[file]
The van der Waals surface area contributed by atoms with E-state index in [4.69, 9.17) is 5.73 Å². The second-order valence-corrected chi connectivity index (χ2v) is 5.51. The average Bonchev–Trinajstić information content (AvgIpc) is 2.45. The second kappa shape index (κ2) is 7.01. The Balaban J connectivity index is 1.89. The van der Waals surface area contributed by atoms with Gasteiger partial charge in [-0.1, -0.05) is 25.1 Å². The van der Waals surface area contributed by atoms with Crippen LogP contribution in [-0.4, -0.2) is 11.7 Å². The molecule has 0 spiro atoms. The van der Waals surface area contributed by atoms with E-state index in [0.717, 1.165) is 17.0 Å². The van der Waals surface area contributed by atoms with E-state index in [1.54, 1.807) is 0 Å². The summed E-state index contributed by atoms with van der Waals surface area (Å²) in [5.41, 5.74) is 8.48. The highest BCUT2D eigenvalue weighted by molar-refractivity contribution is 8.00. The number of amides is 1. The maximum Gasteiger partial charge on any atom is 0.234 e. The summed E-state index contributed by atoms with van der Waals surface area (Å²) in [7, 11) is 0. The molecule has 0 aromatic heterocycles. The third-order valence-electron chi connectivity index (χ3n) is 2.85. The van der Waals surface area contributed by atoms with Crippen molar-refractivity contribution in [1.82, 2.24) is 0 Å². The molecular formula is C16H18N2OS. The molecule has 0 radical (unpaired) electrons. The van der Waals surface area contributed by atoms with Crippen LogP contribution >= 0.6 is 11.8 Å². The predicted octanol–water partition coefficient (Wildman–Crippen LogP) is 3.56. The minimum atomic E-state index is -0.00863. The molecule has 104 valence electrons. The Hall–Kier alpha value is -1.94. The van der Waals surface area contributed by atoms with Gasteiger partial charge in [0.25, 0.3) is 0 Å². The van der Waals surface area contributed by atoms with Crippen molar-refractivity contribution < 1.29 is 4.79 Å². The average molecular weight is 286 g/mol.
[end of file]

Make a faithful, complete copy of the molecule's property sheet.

The van der Waals surface area contributed by atoms with E-state index in [4.69, 9.17) is 5.73 Å². The second-order valence-corrected chi connectivity index (χ2v) is 5.51. The average Bonchev–Trinajstić information content (AvgIpc) is 2.45. The second kappa shape index (κ2) is 7.01. The Balaban J connectivity index is 1.89. The van der Waals surface area contributed by atoms with Gasteiger partial charge in [-0.1, -0.05) is 25.1 Å². The van der Waals surface area contributed by atoms with Crippen LogP contribution in [-0.4, -0.2) is 11.7 Å². The molecule has 0 spiro atoms. The van der Waals surface area contributed by atoms with E-state index in [0.717, 1.165) is 17.0 Å². The van der Waals surface area contributed by atoms with E-state index in [1.54, 1.807) is 0 Å². The summed E-state index contributed by atoms with van der Waals surface area (Å²) in [5.41, 5.74) is 8.48. The highest BCUT2D eigenvalue weighted by molar-refractivity contribution is 8.00. The number of amides is 1. The maximum Gasteiger partial charge on any atom is 0.234 e. The summed E-state index contributed by atoms with van der Waals surface area (Å²) in [7, 11) is 0. The molecule has 0 aromatic heterocycles. The third-order valence-electron chi connectivity index (χ3n) is 2.85. The van der Waals surface area contributed by atoms with Crippen molar-refractivity contribution in [1.82, 2.24) is 0 Å². The molecular formula is C16H18N2OS. The molecule has 0 radical (unpaired) electrons. The van der Waals surface area contributed by atoms with Crippen LogP contribution >= 0.6 is 11.8 Å². The predicted octanol–water partition coefficient (Wildman–Crippen LogP) is 3.56. The minimum atomic E-state index is -0.00863. The molecule has 104 valence electrons. The Hall–Kier alpha value is -1.94. The van der Waals surface area contributed by atoms with Gasteiger partial charge in [0.25, 0.3) is 0 Å². The van der Waals surface area contributed by atoms with Crippen molar-refractivity contribution < 1.29 is 4.79 Å². The average molecular weight is 286 g/mol.